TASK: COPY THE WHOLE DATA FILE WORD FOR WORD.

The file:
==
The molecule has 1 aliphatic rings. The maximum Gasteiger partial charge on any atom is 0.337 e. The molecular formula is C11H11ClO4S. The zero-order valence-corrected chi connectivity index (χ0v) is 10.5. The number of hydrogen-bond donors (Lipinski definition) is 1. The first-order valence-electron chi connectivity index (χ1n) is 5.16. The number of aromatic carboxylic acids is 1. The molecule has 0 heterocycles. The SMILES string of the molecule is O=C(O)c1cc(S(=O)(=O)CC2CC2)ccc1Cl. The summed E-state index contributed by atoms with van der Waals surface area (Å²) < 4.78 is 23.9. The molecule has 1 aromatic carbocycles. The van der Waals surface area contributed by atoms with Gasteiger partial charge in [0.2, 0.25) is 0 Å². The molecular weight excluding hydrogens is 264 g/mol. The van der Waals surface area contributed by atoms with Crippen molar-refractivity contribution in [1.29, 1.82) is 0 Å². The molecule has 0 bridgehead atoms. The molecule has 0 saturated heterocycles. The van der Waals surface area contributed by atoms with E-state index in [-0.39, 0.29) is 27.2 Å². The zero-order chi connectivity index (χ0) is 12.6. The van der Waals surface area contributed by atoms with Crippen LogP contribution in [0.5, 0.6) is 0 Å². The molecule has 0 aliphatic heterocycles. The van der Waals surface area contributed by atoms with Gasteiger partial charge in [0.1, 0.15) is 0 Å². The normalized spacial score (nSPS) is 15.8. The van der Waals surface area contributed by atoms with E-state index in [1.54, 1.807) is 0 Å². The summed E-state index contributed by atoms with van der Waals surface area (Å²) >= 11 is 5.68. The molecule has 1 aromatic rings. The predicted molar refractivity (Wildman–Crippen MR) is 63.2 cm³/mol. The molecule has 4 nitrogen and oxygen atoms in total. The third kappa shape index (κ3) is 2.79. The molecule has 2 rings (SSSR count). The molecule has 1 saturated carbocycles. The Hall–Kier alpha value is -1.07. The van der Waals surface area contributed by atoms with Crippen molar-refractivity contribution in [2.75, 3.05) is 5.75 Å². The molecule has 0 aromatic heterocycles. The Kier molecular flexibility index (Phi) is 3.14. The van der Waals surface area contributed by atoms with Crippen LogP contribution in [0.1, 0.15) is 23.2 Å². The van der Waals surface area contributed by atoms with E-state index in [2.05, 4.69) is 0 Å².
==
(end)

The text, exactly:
The molecule has 1 aliphatic rings. The maximum Gasteiger partial charge on any atom is 0.337 e. The molecular formula is C11H11ClO4S. The zero-order valence-corrected chi connectivity index (χ0v) is 10.5. The number of hydrogen-bond donors (Lipinski definition) is 1. The first-order valence-electron chi connectivity index (χ1n) is 5.16. The number of aromatic carboxylic acids is 1. The molecule has 0 heterocycles. The SMILES string of the molecule is O=C(O)c1cc(S(=O)(=O)CC2CC2)ccc1Cl. The summed E-state index contributed by atoms with van der Waals surface area (Å²) < 4.78 is 23.9. The molecule has 1 aromatic carbocycles. The van der Waals surface area contributed by atoms with Gasteiger partial charge in [0.2, 0.25) is 0 Å². The molecular weight excluding hydrogens is 264 g/mol. The van der Waals surface area contributed by atoms with Crippen molar-refractivity contribution in [1.29, 1.82) is 0 Å². The molecule has 0 bridgehead atoms. The molecule has 0 saturated heterocycles. The van der Waals surface area contributed by atoms with E-state index in [-0.39, 0.29) is 27.2 Å². The zero-order chi connectivity index (χ0) is 12.6. The van der Waals surface area contributed by atoms with Crippen LogP contribution in [0.5, 0.6) is 0 Å². The molecule has 0 aliphatic heterocycles. The van der Waals surface area contributed by atoms with Gasteiger partial charge in [0.1, 0.15) is 0 Å². The normalized spacial score (nSPS) is 15.8. The van der Waals surface area contributed by atoms with E-state index in [1.54, 1.807) is 0 Å². The summed E-state index contributed by atoms with van der Waals surface area (Å²) >= 11 is 5.68. The molecule has 1 aromatic rings. The predicted molar refractivity (Wildman–Crippen MR) is 63.2 cm³/mol. The molecule has 4 nitrogen and oxygen atoms in total. The third kappa shape index (κ3) is 2.79. The molecule has 2 rings (SSSR count). The molecule has 1 saturated carbocycles. The Hall–Kier alpha value is -1.07. The van der Waals surface area contributed by atoms with Crippen molar-refractivity contribution in [2.75, 3.05) is 5.75 Å². The molecule has 0 aromatic heterocycles. The Kier molecular flexibility index (Phi) is 3.14. The van der Waals surface area contributed by atoms with Crippen LogP contribution in [0.1, 0.15) is 23.2 Å². The van der Waals surface area contributed by atoms with E-state index in [2.05, 4.69) is 0 Å².